Shortstop Cal Ripken hit a 10th-inning home run and reliever Nate Snell got his first victory of the season as the Baltimore Orioles beat the Seattle Mariners, 5-4, tonight before 16,230 at the Kingdome.

Ripken's homer, his sixth of the season, brought the Orioles back after they had wasted a 4-0 lead, the final blow coming on Seattle designated hitter Gorman Thomas' two-run homer off reliever Don Aase in the ninth.

The victory is the Orioles' fourth straight and 12th in 14 games. At 24-16, they are within 2 1/2 games of the first-place Boston Red Sox in the American League East.

To get this one, the Orioles had to use four pitchers and outhit the Mariners, 13-6. They also had to get 1 2/3 innings from Snell, who has been used strictly as a mop-up man since being recalled from the minor leagues April 26.

As the Orioles continue to win, the only negative is that their pitchers aren't finishing games. They have had only one complete game since April 29, a stretch of 21 games, and the fatigue appeared to show tonight on Aase, who made his fourth appearance in five games. Aase, who has been extremely effective, didn't come through this time.

He struck out first baseman Alvin Davis but got behind Thomas by a 2-1 count and put a fastball across the middle of the plate. Thomas hit it into the right field seats, 350 feet from home plate, for his ninth homer.

Seattle third baseman Jim Presley followed with a single to center and Weaver brought in Snell, who got the Orioles out of the jam in the ninth and finished the game.

Aase had not allowed a run in 10 straight appearances and had seven saves and a victory in his last nine.

"Really, I felt better tonight than last night," he said. "I just got the pitch up in the strike zone, and he killed it."

Orioles Manager Earl Weaver was not about to criticize his bullpen ace, especially after Ripken's homer gave the Orioles the victory anyway.

"You know you're going good when your big gun Aase gives it up and you still win," Weaver said. "He had to do it sooner or later. It wasn't going to last forever. . . . Ripken hits one when you least expect it. when you're in a slump hitting .241 and get three game-winning homers in five days, you're a pretty good hitter."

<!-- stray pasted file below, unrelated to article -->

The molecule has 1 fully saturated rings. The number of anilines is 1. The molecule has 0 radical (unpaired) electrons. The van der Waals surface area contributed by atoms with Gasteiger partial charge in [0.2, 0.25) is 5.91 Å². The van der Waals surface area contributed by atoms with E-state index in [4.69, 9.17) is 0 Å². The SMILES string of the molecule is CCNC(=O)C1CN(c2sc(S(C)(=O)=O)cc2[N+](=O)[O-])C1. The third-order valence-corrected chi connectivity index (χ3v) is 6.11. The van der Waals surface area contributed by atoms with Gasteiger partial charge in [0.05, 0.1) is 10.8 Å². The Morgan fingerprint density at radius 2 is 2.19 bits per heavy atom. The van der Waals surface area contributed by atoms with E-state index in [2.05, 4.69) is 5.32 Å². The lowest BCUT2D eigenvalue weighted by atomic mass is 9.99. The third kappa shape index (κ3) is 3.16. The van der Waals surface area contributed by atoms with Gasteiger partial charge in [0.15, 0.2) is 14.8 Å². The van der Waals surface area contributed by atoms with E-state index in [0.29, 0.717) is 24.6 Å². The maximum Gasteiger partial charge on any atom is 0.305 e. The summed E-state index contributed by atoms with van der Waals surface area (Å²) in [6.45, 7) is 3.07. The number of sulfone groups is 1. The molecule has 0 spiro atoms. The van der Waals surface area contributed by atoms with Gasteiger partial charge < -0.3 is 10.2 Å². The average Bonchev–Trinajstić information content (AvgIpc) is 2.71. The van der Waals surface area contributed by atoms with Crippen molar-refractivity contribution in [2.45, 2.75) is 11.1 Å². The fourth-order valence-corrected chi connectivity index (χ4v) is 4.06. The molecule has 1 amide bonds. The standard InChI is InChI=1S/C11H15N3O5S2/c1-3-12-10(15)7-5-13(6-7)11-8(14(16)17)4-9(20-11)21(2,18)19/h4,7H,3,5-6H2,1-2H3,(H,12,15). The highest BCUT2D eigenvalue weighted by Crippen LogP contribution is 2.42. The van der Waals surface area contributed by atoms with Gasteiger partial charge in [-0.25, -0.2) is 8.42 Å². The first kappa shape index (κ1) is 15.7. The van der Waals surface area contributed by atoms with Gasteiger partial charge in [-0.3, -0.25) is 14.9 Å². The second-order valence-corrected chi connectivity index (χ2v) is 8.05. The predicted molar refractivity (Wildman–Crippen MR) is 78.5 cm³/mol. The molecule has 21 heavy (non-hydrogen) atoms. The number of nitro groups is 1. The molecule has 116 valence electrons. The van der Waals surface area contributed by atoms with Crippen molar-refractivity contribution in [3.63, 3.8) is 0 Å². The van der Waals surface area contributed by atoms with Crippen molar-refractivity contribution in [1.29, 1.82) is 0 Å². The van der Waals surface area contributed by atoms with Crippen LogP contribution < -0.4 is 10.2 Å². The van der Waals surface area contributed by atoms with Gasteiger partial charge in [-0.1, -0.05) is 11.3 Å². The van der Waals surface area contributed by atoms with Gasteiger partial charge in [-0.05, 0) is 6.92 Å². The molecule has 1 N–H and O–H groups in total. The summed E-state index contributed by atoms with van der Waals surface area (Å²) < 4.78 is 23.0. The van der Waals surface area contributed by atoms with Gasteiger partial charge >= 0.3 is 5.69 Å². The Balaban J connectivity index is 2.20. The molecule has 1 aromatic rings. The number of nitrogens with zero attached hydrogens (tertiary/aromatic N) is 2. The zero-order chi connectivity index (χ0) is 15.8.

Thomas' homer wasted 7 1/3 innings of three-hit pitching by Orioles starter Mike Flanagan, who has not won since April 17.

"I feel bad for Flanny," said Weaver, "but he won't need a lot of luck if he keeps pitching like this."

Flanagan faced only 12 batters the first four innings before yielding two runs in the fifth. And despite Flanagan's effectiveness, Weaver went for Rich Bordi when Mariners catcher Steve Yeager got a one-out single in the eighth.

The Orioles had a 4-0 lead after they sent nine men to the plate and scored four times in the fourth inning, knocking out 24-year-old Seattle starter Billy Swift. In the inning, they got a leadoff double from Larry Sheets, a run-scoring single from Mike Young, an RBI fielder's choice from Lee Lacy and a two-run single from Eddie Murray with the bases loaded.

Reliever Edwin Nunez got Ripken on a ground ball to Davis to end the inning after Murray's hit.

Flanagan, meanwhile, was almost perfect the first four innings. The only baserunner against him was Dave Henderson, who drew a one-out walk in the third.

Yeager then hit into an inning-ending double play, which allowed Flanagan to face only 12 batters the first four innings. Of the 12 outs, eight were on ground outs, two on strikeouts.

Flanagan's string was broken in the bottom of the fifth when he gave Thomas a one-out walk and Presley grounded a single to left for the Mariners' first hit.

Center fielder Al Cowens then doubled to right-center, scoring Thomas to cut the Orioles' advantage to 4-1. Henderson then scored Presley with a ground out to Wiggins at second.

But Flanagan struck out Yeager to end the inning and keep the Orioles' lead at 4-2. He sailed through the sixth and seventh before departing in the eighth.

"That's the best I've pitched this year over all," said Flanagan. "No, I wasn't mad about coming out. What chance have I got? The man walks out of the dugout and waves the guy in. . . . He's the manager. I'm the pitcher."